So Jesus ups the ante on his difficult teaching. He tells them that “whoever wants to be first must to last of all and servant of all”.

          This is utter nonsense, not only to Jesus' friends but to us as well. It goes against every value and concept of our culture and society. It turns 'success' and 'competition' and 'making it' upside down and inside out. Call the shrink, Jesus has gone over the edge!

          Go tell the New York Yankees and the Baltimore Orioles that 'to be first you must be last'! Go tell the President and Gov. Romney that 'to be first you must be last'! Everything we're taught from the first thing we're taught until the last is the polar opposite of Jesus' teaching. Who on earth wants to be a servant? All of us want to be the one 'served'. We want to win. We want to be '#1'. We want to rise to the top and be the boss and succeed and be the captain of our own ship....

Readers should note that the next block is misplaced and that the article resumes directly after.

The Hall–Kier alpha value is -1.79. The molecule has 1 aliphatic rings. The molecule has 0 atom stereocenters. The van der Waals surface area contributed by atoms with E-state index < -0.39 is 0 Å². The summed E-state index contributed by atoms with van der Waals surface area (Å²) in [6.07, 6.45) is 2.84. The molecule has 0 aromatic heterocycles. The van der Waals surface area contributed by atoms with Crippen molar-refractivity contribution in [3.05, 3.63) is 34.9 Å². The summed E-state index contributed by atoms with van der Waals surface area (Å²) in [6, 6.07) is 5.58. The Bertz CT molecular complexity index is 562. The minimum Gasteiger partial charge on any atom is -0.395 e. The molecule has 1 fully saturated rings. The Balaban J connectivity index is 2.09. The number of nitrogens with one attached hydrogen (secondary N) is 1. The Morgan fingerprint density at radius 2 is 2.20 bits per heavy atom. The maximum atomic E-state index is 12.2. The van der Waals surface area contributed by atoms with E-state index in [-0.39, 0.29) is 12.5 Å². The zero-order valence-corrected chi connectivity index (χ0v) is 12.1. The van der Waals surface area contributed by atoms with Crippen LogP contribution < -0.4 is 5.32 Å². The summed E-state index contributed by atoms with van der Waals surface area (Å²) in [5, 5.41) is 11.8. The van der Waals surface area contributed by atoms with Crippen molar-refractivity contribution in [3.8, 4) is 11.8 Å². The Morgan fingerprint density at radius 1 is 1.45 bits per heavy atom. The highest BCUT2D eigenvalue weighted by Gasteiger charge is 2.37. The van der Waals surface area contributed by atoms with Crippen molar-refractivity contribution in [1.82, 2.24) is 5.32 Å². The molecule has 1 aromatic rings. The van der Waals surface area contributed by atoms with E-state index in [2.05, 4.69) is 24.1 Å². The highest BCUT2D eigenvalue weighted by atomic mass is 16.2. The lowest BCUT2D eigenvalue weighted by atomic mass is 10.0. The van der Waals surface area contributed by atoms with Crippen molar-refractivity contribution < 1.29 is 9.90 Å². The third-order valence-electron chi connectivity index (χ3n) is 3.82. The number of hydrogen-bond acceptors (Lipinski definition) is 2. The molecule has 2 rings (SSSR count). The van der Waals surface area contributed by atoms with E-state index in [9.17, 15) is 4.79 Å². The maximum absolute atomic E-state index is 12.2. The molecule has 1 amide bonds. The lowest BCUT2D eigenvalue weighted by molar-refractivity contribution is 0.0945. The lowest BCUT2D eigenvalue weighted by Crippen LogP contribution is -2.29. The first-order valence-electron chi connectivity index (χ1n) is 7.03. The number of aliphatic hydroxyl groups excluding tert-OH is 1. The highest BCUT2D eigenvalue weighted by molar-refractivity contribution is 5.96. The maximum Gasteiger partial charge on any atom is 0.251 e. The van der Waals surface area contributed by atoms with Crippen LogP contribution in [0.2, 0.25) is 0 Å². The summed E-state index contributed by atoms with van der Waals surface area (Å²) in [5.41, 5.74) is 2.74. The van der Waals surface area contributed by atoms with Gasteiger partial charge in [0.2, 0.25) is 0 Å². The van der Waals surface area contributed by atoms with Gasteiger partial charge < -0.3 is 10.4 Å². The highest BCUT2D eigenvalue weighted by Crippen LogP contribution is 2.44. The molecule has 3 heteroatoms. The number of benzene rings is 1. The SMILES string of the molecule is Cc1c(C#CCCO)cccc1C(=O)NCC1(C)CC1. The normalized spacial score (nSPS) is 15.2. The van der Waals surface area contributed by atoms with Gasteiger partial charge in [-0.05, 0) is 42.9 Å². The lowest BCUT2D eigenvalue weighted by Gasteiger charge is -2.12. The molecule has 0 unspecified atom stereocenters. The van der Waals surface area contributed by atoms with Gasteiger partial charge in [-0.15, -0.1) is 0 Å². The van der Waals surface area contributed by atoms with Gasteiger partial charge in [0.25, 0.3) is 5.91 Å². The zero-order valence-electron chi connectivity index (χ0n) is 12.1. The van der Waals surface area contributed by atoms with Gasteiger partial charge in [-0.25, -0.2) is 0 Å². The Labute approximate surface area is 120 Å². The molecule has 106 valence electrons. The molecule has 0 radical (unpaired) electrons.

What is he thinking? 'Servant of all'--well, I never....

          Then he embraces a child.

          First of all, I don't think we can in any way understand what a radical act that was! We would have to forget all our romanticism of 'childhood', all our understanding and ideas about 'children', all our contemporary, Western, first-world concepts about the young in our midst. I don't think we can.

          But let's try. In the 1st Century world of the Roman Empire and of Israel, it's not the Victorian ideal that children would be 'seen but not heard'. Oh, no, it goes layers deeper than that. Children would not be seen or heard or even acknowledged as human beings until the boys reach puberty and the girls came of the age to bear children. They were 'property', livestock not yet valuable. Children in Israel in Jesus' time would have been invisible. That a child would have been anywhere near a Teacher and his Disciples would have been unthinkable. The children would have been with the women—more property—until they were of an age to reproduce and then they would join the adults.